The Failure of Neoclassical Economics Modelling and Human Behavioural Ecology to Satisfactorily Explain the Evolution of Neolithic Society

Abstract : Examines two parallel approaches, one in economics and the other in anthropology, intended to explain the behaviours of Neolithic societies, particularly their transit from foraging to agriculture. Both approaches assume that human behaviour is a response to rational human decisions to optimise. The application of microeconomic theory by a Danish professor to explain the transition of foragers to agriculture and the corresponding complementary views of some American anthropologists about this transition are outlined and discussed. While these approaches provide valuable insights into the evolution of Neolithic societies, it is also important to be aware of their limitations, several of which are identified in this article. Such approaches are unlikely to provide a general theory of the evolution of Neolithic societies. Because of the diversity of human behaviours, a range of theories are required.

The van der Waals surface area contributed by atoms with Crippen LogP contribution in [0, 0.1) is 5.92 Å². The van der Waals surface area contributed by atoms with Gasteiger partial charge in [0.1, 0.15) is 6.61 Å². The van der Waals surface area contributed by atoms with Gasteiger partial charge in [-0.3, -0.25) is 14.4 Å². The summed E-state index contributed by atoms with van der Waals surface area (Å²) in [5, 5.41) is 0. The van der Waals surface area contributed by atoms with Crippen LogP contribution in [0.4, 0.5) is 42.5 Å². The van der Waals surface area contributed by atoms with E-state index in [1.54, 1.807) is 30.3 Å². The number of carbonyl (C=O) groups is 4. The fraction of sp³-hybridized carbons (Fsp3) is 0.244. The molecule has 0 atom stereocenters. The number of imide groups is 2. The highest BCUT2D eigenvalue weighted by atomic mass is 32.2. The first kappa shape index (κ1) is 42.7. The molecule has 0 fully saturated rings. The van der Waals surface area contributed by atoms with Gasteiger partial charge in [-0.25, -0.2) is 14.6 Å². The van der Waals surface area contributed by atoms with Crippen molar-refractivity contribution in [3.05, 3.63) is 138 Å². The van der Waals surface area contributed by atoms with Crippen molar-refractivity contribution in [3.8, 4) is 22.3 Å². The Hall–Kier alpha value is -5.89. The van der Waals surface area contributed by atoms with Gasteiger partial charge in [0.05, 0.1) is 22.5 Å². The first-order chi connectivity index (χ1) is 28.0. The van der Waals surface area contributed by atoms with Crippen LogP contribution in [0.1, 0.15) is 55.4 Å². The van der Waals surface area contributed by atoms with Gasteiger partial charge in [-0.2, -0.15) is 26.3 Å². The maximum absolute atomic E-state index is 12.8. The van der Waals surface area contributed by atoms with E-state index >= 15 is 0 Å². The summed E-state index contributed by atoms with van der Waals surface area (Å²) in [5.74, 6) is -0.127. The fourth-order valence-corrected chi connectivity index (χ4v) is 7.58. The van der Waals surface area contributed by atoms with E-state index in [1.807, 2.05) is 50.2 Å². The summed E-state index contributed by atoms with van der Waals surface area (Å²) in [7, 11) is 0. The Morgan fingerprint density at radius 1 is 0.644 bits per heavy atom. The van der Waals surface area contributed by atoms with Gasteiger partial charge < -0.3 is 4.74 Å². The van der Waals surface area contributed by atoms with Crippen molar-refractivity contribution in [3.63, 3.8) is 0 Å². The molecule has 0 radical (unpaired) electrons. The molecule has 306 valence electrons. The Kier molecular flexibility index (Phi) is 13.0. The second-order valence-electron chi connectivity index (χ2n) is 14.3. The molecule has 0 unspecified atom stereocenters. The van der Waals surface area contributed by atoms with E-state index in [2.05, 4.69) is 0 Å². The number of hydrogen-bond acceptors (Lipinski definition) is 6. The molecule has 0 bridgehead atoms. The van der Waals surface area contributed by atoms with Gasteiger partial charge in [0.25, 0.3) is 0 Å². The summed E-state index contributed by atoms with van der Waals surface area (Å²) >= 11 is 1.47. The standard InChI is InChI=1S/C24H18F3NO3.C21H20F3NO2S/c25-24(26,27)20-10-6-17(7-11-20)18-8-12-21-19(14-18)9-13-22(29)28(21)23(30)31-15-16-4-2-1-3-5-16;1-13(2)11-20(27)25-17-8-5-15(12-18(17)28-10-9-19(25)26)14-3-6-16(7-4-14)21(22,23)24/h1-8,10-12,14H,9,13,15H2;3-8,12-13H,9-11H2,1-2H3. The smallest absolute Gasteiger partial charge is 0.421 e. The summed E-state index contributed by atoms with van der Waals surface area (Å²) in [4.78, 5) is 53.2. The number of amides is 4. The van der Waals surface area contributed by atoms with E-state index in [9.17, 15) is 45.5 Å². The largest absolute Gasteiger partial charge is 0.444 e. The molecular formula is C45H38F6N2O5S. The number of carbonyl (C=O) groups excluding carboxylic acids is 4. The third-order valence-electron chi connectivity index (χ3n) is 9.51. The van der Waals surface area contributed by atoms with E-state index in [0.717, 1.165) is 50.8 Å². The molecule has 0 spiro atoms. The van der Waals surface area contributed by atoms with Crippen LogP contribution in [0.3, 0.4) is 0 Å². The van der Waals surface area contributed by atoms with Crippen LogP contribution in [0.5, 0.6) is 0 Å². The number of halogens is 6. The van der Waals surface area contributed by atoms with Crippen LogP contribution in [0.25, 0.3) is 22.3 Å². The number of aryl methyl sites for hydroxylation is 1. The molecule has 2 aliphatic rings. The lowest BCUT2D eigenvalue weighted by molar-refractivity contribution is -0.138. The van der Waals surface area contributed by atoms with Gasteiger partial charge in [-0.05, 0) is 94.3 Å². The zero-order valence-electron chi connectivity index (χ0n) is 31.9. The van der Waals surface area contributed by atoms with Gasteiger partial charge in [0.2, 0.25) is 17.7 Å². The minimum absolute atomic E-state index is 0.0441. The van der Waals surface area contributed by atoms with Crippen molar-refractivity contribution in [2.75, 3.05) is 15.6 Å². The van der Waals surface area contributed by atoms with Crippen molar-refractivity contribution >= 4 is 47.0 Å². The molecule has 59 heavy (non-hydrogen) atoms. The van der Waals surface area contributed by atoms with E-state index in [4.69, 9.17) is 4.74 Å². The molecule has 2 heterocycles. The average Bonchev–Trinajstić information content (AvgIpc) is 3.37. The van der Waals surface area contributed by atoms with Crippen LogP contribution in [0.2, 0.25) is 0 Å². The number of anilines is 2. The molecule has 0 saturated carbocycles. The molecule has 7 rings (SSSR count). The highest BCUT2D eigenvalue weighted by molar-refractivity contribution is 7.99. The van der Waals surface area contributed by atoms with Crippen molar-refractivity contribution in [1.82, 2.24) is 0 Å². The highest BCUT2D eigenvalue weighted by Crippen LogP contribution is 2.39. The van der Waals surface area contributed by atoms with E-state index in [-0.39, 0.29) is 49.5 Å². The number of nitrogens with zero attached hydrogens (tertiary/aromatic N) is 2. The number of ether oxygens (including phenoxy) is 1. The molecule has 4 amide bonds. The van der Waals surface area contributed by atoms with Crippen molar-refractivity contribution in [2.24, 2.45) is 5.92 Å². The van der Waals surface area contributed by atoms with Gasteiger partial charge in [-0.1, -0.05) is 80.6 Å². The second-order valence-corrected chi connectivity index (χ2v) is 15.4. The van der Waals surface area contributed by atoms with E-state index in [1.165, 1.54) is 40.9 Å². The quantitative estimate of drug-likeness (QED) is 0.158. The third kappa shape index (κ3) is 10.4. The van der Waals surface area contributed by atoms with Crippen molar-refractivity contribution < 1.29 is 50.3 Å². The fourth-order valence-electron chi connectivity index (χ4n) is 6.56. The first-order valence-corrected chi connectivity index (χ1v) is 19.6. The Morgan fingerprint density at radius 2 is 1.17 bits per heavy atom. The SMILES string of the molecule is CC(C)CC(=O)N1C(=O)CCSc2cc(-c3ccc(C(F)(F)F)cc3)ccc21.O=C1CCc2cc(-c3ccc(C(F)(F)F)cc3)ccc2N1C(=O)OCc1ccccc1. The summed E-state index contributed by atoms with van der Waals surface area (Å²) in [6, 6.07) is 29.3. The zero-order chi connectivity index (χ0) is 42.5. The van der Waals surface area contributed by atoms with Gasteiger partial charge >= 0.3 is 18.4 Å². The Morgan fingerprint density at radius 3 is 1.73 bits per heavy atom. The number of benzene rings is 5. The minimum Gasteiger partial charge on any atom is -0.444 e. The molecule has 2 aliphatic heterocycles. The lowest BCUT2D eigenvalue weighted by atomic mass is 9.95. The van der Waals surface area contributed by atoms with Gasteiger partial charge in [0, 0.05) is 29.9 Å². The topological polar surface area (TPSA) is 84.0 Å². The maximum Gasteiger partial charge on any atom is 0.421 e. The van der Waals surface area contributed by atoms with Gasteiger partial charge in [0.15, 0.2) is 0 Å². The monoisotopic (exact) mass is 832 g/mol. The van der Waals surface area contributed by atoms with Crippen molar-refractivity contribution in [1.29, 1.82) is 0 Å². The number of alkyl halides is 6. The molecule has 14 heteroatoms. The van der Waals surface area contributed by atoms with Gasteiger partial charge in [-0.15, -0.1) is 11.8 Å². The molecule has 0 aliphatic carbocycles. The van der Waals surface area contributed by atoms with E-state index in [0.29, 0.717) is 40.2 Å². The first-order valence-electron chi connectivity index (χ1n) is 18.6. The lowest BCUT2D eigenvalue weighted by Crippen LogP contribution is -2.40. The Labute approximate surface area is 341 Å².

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Clement Allan Tisdell, Serge Svizzero. The Failure of Neoclassical Economics Modelling and Human Behavioural Ecology to Satisfactorily Explain the Evolution of Neolithic Society. 2015. ⟨hal-02152047⟩

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